JILL DOUGHERTY, Correspondent: Here is before, here is after. Not a big difference, but it's turning into a big deal. Tuesday, on the West Coast, the president was trying hard, as he says, 'to look like America.' Before heading home, though, he did what most Americans can't - he kept his 747 on the runway for nearly an hour while Hollywood hairdresser Monsieur Cristophe - going rate $ 200 - gave him a presidential trim. Two of Los Angeles International Airport's four runways were shut down, and two commuter flights were delayed up to 25 minutes, while Air Force One was transformed into what a Washington Post wag dubbed, 'Hair Force One.' Back at the White House, it was a bad hair day.
GEORGE STEPHANOPOULOS, White House Communications Director: I mean, the president has to get his hair cut. Everybody has to get their hair cut. I mean, if he would have stayed back-
DOUGHERTY: Republicans weren't laughing.
Rep. DAN BURTON (R-IN): That's Bill Clinton. He's really concerned about the middle class. He spent thousands of your tax dollars waiting to get a haircut for 200 bucks from Hillary's hairdresser. He ought to be more concerned about trimming the deficit than his own hair.
Associated Press, May 20, 1993:
President Clinton's haircut aboard Air Force One delayed a couple of inbound flights at Los Angeles International Airport and shoved Beverly Hills hairdresser Cristophe into the limelight.World News Tonight, May 20, 1993:
Cristophe spent about 45 minutes cutting Clinton's hair Tuesday, while the plane sat on a tarmac in Los Angeles...
"It was not a problem at all. These kinds of things cause virtually no interruption in operations," Reesman said. "We get VIPs here all the time."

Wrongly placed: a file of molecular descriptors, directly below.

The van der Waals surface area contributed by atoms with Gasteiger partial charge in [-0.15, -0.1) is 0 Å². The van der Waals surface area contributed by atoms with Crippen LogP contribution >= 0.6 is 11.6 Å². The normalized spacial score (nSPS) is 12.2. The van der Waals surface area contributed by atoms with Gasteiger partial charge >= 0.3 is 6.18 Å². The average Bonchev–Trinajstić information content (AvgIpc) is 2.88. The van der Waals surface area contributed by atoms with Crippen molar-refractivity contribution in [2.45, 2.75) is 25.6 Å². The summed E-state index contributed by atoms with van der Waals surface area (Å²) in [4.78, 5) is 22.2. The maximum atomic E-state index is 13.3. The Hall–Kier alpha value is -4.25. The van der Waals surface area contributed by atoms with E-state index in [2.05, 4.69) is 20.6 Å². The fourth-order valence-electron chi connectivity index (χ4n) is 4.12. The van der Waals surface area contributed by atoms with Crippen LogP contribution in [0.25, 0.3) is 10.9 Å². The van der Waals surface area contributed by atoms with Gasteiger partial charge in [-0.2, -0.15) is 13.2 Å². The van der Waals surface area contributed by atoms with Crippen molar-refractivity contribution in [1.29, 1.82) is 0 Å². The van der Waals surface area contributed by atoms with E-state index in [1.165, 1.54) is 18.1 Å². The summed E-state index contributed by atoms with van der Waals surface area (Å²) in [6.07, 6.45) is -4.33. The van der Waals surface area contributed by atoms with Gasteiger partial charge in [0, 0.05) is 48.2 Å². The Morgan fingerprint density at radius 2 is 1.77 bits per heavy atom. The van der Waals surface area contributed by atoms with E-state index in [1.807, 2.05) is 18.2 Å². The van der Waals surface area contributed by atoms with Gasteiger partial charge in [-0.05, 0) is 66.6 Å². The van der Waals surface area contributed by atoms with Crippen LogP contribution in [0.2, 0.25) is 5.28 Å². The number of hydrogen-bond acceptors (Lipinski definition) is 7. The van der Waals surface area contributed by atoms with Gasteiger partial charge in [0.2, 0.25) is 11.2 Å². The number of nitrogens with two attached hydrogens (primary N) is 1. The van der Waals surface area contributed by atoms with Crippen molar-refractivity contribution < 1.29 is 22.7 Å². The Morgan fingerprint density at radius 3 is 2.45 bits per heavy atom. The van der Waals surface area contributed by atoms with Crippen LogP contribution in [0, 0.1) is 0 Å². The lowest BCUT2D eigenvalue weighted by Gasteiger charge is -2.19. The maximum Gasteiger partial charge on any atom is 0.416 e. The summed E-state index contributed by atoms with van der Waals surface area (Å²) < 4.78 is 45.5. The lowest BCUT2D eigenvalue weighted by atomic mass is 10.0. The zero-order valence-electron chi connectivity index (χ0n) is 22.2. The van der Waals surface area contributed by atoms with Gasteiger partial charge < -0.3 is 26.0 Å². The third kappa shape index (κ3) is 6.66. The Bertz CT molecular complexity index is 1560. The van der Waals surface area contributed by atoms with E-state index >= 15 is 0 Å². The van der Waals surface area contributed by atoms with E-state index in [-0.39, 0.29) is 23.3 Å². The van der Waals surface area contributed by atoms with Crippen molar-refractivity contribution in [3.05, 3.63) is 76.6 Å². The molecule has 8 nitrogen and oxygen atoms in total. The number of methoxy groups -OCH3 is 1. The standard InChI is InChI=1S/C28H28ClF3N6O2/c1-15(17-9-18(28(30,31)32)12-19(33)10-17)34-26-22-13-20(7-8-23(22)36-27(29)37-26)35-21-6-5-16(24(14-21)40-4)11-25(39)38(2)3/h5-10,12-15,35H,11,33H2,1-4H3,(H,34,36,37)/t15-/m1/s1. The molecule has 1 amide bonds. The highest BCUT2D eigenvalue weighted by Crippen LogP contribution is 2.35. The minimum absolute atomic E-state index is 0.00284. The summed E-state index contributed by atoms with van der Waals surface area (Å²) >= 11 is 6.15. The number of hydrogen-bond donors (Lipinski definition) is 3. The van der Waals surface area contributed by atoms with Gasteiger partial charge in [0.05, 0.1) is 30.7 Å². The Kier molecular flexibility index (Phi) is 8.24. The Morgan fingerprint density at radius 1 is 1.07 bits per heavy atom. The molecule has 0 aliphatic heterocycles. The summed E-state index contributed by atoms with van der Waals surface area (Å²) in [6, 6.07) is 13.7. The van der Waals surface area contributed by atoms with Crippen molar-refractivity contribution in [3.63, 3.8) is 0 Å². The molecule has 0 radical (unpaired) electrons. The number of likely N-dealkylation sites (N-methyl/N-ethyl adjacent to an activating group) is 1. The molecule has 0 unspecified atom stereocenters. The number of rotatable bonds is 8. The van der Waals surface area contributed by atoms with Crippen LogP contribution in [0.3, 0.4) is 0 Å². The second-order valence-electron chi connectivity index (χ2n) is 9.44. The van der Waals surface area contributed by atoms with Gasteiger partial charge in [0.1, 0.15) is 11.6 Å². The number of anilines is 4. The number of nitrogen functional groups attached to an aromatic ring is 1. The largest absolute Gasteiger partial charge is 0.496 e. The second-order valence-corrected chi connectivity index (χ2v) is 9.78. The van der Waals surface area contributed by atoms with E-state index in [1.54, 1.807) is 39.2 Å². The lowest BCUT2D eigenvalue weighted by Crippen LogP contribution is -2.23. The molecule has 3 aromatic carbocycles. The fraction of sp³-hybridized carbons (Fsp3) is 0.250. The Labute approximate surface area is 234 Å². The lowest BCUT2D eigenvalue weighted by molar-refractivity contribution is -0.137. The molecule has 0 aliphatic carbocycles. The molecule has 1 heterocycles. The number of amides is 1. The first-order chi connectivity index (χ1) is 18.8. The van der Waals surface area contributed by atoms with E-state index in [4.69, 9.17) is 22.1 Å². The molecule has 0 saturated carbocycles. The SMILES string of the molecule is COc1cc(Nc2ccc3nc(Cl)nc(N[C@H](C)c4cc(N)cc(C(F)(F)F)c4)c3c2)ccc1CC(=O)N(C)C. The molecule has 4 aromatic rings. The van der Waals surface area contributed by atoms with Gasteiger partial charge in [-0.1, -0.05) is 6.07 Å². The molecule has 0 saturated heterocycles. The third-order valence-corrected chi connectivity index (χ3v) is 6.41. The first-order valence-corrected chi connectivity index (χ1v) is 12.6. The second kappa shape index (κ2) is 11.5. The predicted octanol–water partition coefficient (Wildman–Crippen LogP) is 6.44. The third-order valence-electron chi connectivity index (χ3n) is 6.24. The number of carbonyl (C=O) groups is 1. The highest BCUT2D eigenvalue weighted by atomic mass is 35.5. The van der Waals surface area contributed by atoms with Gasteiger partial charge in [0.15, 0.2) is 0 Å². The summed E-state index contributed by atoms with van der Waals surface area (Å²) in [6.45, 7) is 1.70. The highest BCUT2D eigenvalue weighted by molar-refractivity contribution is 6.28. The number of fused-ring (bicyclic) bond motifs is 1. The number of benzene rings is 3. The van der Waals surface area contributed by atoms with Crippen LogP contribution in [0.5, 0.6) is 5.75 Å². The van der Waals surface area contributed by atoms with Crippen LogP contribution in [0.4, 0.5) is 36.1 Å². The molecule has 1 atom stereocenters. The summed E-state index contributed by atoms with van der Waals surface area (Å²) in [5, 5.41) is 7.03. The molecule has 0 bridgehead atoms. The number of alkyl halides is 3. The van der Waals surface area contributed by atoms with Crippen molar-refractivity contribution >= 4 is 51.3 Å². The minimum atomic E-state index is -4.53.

PETER JENNINGS: Finally, as we said, we're going to return to the White House for a report on the haircut. Here's ABC's Brit Hume.Washington Post,May 21, 1993:
BRIT HUME: No doubt about it, on his western trip this week Mr. Clinton certainly seemed in need of a haircut. Indeed, in Los Alamos, New Mexico, before doing some TV interviews Mr. Clinton had a local barber come to the airport and trim his sideburns and neck. But the really major job had to wait until the next day when, after a busy afternoon in Los Angeles, the President boarded Air Force One to leave. He was met on board by this man - Cristophe of Beverly Hills, proprietor of a stylish hair salon. He attended to Mr. Clinton's hair while Air Force One sat on the ground for nearly an extra hour, tying up runway space and delaying other flights. As the President arrived home later, it was clear Cristophe had done his job. But there were questions today about whether the busy Los Angeles runway was the right place to do it.
President Clinton, whose campaign seized with a vengeance on every sign of George Bush's distance from the lives of real people, found the tables turned yesterday. The White House staunchly defended high-rolling presidential hair care.May 21st: